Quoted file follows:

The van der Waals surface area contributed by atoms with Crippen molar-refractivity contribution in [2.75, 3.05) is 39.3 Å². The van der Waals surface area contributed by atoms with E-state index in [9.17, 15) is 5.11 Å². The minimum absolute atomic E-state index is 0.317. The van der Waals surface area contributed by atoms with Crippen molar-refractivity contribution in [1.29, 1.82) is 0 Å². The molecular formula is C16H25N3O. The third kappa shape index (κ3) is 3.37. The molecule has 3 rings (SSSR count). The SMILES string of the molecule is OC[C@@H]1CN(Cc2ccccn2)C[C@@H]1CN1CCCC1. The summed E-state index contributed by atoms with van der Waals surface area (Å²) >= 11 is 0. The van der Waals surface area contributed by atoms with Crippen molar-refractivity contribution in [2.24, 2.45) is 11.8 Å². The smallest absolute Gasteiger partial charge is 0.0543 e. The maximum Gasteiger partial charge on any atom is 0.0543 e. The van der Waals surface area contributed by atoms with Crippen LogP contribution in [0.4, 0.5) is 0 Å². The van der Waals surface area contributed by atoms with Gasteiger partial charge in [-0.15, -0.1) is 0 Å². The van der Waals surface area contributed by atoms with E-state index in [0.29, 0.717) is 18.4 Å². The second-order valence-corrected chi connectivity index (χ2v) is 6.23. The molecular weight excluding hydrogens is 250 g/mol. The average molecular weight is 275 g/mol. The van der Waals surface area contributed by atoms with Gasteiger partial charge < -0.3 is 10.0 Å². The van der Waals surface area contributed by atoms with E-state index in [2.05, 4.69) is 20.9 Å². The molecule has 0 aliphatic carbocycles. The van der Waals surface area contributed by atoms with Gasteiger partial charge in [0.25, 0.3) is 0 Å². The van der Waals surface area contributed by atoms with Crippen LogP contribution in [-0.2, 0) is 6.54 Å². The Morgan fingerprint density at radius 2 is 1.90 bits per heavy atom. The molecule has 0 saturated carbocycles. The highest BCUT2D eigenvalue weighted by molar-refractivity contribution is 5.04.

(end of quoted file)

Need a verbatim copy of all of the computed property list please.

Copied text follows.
The van der Waals surface area contributed by atoms with Crippen molar-refractivity contribution in [2.75, 3.05) is 39.3 Å². The van der Waals surface area contributed by atoms with E-state index in [9.17, 15) is 5.11 Å². The minimum absolute atomic E-state index is 0.317. The van der Waals surface area contributed by atoms with Crippen molar-refractivity contribution in [1.29, 1.82) is 0 Å². The molecular formula is C16H25N3O. The third kappa shape index (κ3) is 3.37. The molecule has 3 rings (SSSR count). The SMILES string of the molecule is OC[C@@H]1CN(Cc2ccccn2)C[C@@H]1CN1CCCC1. The summed E-state index contributed by atoms with van der Waals surface area (Å²) >= 11 is 0. The van der Waals surface area contributed by atoms with Crippen molar-refractivity contribution in [2.24, 2.45) is 11.8 Å². The smallest absolute Gasteiger partial charge is 0.0543 e. The maximum Gasteiger partial charge on any atom is 0.0543 e. The van der Waals surface area contributed by atoms with Crippen LogP contribution in [0.4, 0.5) is 0 Å². The van der Waals surface area contributed by atoms with Gasteiger partial charge in [-0.15, -0.1) is 0 Å². The van der Waals surface area contributed by atoms with E-state index in [0.29, 0.717) is 18.4 Å². The second-order valence-corrected chi connectivity index (χ2v) is 6.23. The molecular weight excluding hydrogens is 250 g/mol. The average molecular weight is 275 g/mol. The van der Waals surface area contributed by atoms with Gasteiger partial charge < -0.3 is 10.0 Å². The van der Waals surface area contributed by atoms with E-state index in [2.05, 4.69) is 20.9 Å². The molecule has 0 aliphatic carbocycles. The van der Waals surface area contributed by atoms with Gasteiger partial charge in [0.25, 0.3) is 0 Å². The van der Waals surface area contributed by atoms with Crippen LogP contribution in [-0.2, 0) is 6.54 Å². The Morgan fingerprint density at radius 2 is 1.90 bits per heavy atom. The molecule has 0 saturated carbocycles. The highest BCUT2D eigenvalue weighted by molar-refractivity contribution is 5.04.